On Campus

Mason Alert

While there is no way to guarantee your safety, there are some things you can do to make yourself less vulnerable.  All of this information is to help you reduce your risk and be safer.

Be registered for Mason Alert. Mason Alert is a free alert system that allows George Mason University to contact you during an emergency by sending messages to your: Cell phone, email, pager.

During an emergency, additional information, messages, updates, and resources may be provided on Mason Safety Bulletins website: http://respond.gmu.edu/

Walking on campus or in parking lots

  • Keep dorms, rooms, windows and cars locked at all times.
  • Have care keys/swipe card ready before you go outside.  Have other keys (to house, etc.) ready before you exit the car.
  • Remain alert and be aware of your surroundings.  Headphones can prevent you from hearing people who might be approaching.  Texting, talking on the phone, and other uses of personal electronic devices can also prevent you from being fully aware of your surroundings, and incase our risk of being seen as a potential target.
  • Avoid walking alone if you are distracted, upset, or under the influence of any substance that may impair your perceptions or response time.
  • Listen for footsteps.  Turn around if you think you are being followed and check.  If you think you are, cross the street and go quickly to the nearest area where there are other people.
  • Carry a whistle and/or pepper spray.  Mace is illegal in the Commonwealth of Virginia.
  • Use well-lit paths.  Walk in lighted areas at a steady pace, looking confident. Avoid dark, empty places.
  • Keep one hand free when carrying package.  Keep things you are caring (purse, packages, etc.) tucked under your arm.
  • Keep your car in good running condition.  Make sure you have enough gas to get to where you are going and back.
  • Check inside and under your care before entering.
  • Honk your horn if someone suspicious approaches your car.  It’s the loudest and fastest way to scare someone and attract help.
  • Trust your instincts.  If something feels scary or unsafe, get out of the situation as quickly as possible.  Don’t be afraid to ask for help.
  • You do not have to stop when a stranger asks question in a secluded place.
  • Be loud and clear if you need help.

To reach campus police, call 703-993-2810.  Dialing 9-1-1 will not connect you to the University Police Department.  You may way to program 703-993-2810 into your cell phone.

In Residence Halls

Safety in residents halls is a partnership between community members.  It is essential to assist in keeping a safe and secure environment for all.  Here are some suggestions:

  • Keep doors and windows to your residence hall locked – even when you are inside.
  • Do not loan out your key.  Never compromise your safety for a roommate or friend who wants the door left unlocked.  Replace locks when a key is lost or stolen.
  • Use caution admitting strangers.  Shut doors behind you and avoid piggybacking.
  • Have good lighting around entrances.
  • Use only your first initials on your mailbox/door and, when possible, in phone directories.
  • Report suspicious activity to campus police.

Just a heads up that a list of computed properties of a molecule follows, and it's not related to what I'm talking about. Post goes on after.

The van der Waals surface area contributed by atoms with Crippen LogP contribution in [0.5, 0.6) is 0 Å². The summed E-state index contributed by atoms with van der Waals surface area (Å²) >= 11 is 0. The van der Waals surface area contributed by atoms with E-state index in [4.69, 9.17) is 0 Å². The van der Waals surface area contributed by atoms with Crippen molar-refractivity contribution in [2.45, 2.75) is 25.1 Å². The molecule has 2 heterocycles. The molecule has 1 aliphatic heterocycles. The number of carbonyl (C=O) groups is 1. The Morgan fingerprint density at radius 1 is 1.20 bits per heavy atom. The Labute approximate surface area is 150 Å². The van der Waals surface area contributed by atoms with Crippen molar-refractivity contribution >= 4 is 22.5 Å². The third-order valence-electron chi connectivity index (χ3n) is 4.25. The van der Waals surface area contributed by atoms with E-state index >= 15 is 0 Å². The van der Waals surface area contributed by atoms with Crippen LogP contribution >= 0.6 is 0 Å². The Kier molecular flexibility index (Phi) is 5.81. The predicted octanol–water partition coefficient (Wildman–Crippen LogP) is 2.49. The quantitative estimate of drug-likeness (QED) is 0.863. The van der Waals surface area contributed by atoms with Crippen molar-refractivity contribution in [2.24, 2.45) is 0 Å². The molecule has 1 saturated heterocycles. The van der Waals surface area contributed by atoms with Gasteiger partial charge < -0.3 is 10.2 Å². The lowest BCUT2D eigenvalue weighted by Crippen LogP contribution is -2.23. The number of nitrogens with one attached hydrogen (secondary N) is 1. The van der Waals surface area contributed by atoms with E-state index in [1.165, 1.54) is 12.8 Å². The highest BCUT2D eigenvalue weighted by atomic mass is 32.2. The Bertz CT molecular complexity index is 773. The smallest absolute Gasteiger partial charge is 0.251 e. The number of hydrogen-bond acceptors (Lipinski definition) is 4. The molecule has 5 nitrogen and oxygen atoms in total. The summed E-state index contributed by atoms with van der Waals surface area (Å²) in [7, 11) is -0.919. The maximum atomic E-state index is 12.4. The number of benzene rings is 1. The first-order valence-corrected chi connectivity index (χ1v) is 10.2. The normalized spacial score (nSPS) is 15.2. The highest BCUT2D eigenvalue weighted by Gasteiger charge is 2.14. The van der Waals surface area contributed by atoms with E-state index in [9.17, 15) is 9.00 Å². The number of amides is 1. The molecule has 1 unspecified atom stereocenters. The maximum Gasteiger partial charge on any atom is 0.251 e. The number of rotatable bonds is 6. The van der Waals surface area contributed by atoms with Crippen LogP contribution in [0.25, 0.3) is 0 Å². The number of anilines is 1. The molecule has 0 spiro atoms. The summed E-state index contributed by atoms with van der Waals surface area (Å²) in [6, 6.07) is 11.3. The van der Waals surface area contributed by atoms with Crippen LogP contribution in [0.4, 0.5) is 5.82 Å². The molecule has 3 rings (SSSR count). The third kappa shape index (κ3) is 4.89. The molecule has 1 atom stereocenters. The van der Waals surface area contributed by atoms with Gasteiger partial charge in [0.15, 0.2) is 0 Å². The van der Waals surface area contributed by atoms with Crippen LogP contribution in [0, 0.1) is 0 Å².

• Know who to contact in an emergency (i.e. Resident Advisor, Resident Director).  Have important/emergency contacts handy. You may contact the Office of Housing and Residence Life Central Office @ 703-993-2720 or www.housing.gmu.edu
  • Get to know the Office of Housing and Residence life staff members.
  • Maintain a clean living environment.
  • Know evacuation routes and designated assembly areas.
  • Know the list of items that are prohibited and allow in residence halls. See the Guide to Pride for details.
  • Update your emergency contact information by clicking here.
  • Close blinds and curtains at dusk.
  • Doors and windows to your residence hall should be equipped with quality locking mechanisms. Room doors should be equipped with peep holes and deadbolts. Always lock them when you are absent. Do not loan out your key. Rekey locks when a key is lost or stolen.
  • Card access systems are far superior to standard metal key and lock systems. Card access enables immediate lock changes when keys are lost, stolen, or when housing assignments change. Most hotels and hospitals have changed to card access systems for safety reasons. Higher education institutions need to adopt similar safety features.
  • Always lock your doors and 1st and 2nd floor windows at night. Never compromise your safety for a roommate who asks you to leave the door unlocked.
  • Dormitories should have a central entrance/exit lobby where nighttime access is monitored, as well as an outside telephone which visitors must use to gain access.
  • Dormitory residents should insist that residential assistants and security patrols routinely check for “propped doors” – day and night.
  • Do not leave your identification, wallets, checkbooks, jewelry, cameras, and other valuables in open view.
  • Program your phone’s speed dial memory with emergency numbers that include family and friends.
  • Know your neighbors and don’t be reluctant to report illegal activities and suspicious loitering.

To view a copy of the George Mason University Annual Security Report visit click here.

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